Le Bec Fin by Chateau Beck is a new side project by Jean Claude Beck, the winemaker of The Woodhouse Wine Estates in Woodinville. We first met Jean Claude when he arrived at Woodhouse about ten years ago to lead their wine production, and we were immediately charmed and impressed.
He was born in the Alsace region of France, following several generations of winemakers; his family estate has been producing wine since 1579 in a small village south of Strasbourg. According to European gourmet magazine Feinschmecken, “everything this winemaker touches turns to gold in the bottle.” Jean Claude’s motto is “No boring wines!”
We also love another of his quotes: “As my Grandfather Char once said, ‘I don’t want to make the most expensive wine in the world, I want to make a wine that when you sit at the table and the glass is poured, you empty it and without hesitation you ask for another.’”
Jean Claude’s love for wine is evident in every conversation we have with him. (And you can see his creativity by his July 4th Facebook photo, above.) So we eagerly awaited the arrival of his three Le Bec Fin wines to sample: 2016 Vin Rosé, Vin Blanc and 2015 Cabernet Sauvignon. They were all lovely.
Le Bec Fin 2016 Vin Rosé ($21)
This beautiful, elegant rosé was crafted in the classic Provence style — pale, dry, light-bodied and delicate. Showing a light salmon color in the glass, this rosé consists of Syrah (79%) co-fermented with Viognier (21%), and features red berry, bitter cherry, zesty orange and citrus flavors, balanced by minerality. Jean Claude describes this wine as “vivacious, floral and harmonious” and suggests pairing it with Asian food or assorted types of salads. We found it also pairs well with our lakeside deck in these warm summer evenings.
Le Bec Fin Vin Blanc ($19)
A pretty blend of Muscat Ottonel (50%), Riesling (32%) and Pinot Gris (18%), this Vin Blanc brought home the double gold from the Seattle Wine Awards. The nose is perfumed, leading into a juicy, fruity finish. The Muscat is very evident, and not a favorite for our palates, but we have friends who will absolutely love it. Jean Claude describes this wine as “bright, aromatic and flattering.” He suggests enjoying it as an aperitif or pairing it with halibut, salmon with a dill lemon sauce, lobster, crab cake, multiple cheeses (comte, fourme d’Ambert), assorted poultry dishes, or meals seasoned with Indian or Asian spices.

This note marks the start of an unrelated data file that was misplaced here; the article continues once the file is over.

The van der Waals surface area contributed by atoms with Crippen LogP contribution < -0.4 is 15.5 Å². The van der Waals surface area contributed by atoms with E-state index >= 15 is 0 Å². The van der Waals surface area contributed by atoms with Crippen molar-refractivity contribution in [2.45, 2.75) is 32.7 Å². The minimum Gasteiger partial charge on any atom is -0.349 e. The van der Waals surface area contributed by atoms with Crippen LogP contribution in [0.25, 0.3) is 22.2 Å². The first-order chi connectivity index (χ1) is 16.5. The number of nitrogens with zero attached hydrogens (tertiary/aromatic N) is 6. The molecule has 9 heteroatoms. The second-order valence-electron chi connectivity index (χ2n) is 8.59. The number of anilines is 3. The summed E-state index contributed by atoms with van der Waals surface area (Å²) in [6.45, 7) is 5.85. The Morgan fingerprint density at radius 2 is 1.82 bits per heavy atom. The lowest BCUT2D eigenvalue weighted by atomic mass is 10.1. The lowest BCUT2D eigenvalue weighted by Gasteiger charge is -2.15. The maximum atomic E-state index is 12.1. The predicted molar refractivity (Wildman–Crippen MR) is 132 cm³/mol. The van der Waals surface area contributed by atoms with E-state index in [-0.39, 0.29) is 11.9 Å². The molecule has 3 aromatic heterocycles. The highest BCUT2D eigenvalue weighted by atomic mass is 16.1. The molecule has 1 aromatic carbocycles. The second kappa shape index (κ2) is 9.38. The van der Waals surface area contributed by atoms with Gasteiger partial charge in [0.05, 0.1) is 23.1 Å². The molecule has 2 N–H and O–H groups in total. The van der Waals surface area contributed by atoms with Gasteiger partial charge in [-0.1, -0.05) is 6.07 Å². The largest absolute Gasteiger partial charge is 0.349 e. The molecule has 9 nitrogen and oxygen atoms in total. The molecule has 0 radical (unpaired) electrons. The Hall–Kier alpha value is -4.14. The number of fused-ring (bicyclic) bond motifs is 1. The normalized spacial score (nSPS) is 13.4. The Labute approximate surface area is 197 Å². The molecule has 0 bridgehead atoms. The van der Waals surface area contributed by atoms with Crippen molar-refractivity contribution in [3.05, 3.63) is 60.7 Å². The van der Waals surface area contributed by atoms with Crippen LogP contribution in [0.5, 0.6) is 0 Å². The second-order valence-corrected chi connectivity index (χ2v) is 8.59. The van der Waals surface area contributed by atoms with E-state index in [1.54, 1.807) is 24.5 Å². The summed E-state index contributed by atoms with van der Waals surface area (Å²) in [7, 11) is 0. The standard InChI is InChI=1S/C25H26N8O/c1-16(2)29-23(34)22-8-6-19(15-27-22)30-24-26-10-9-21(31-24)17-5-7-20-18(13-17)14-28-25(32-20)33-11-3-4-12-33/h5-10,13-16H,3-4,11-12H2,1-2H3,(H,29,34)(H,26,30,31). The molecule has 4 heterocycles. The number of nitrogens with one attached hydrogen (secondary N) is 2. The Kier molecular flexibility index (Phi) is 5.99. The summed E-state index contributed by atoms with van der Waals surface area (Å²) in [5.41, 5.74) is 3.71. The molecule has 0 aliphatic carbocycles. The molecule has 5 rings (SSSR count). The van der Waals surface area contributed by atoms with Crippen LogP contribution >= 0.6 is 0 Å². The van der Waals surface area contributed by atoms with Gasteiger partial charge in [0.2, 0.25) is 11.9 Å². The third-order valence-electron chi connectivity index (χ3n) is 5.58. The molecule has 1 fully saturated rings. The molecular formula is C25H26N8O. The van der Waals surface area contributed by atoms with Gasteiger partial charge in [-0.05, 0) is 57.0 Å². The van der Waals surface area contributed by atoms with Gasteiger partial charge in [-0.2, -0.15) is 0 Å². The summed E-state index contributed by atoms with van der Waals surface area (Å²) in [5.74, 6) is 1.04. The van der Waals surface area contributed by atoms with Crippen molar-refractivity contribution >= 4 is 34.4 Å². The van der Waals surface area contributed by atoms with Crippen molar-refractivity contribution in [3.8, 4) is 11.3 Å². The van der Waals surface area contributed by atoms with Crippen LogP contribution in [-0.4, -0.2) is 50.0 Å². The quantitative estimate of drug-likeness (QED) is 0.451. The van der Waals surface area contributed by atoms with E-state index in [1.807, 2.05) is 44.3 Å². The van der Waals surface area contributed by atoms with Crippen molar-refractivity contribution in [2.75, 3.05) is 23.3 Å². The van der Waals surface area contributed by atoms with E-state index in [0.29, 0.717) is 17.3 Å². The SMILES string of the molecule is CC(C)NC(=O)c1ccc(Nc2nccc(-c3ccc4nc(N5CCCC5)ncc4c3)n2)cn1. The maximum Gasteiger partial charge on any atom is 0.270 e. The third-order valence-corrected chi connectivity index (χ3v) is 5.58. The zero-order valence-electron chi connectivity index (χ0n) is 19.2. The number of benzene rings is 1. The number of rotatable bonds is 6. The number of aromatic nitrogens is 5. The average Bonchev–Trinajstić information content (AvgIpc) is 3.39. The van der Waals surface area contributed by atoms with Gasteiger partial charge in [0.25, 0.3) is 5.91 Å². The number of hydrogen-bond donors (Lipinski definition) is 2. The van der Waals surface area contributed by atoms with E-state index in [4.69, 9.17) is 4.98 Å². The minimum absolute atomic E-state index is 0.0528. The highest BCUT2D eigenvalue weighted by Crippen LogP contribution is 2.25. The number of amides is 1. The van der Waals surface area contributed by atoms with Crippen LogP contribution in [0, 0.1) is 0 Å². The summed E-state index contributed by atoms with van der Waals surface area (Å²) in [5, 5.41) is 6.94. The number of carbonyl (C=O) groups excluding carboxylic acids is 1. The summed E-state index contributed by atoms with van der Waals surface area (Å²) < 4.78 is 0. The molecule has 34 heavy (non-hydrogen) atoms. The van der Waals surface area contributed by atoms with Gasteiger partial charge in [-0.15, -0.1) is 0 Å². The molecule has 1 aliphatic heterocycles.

Le Bec Fin 2015 Cabernet Sauvignon ($25)
This is a full-bodied Cabernet Sauvignon (78%) blended with a velvety touch of Merlot (22%). Even white wine drinkers have said they became fans of this balanced, smooth red wine. We recommend decanting it for several hours to reveal aromatics of blackberries and cassis, followed by flavors of black fruit, cedar, earth and barrel spices, with some mineral notes. (It opened up even more on the second day.) Jean Claude describes this wine as “minerality, finesse and elegance.” He suggests drinking it on its own, or pairing it with gourmet burgers, filet mignon, black truffles, various cheeses (camembert, brie, St Nectaire), chocolate, chocolate truffles and crème brûlée.
And in case you were wondering, the Le Bec Fin labels were created by Seattle artist Nicola Tager, whose work inspired Jean Claude to use the crow as a symbol of his brand. Five paintings were created just for Le Bec Fin.
So try something new to sip on these beautiful summer evenings — Le Bec Fin, lakeside, at the beach, poolside, on the deck, the patio or at your next barbecue.
Margot and Dave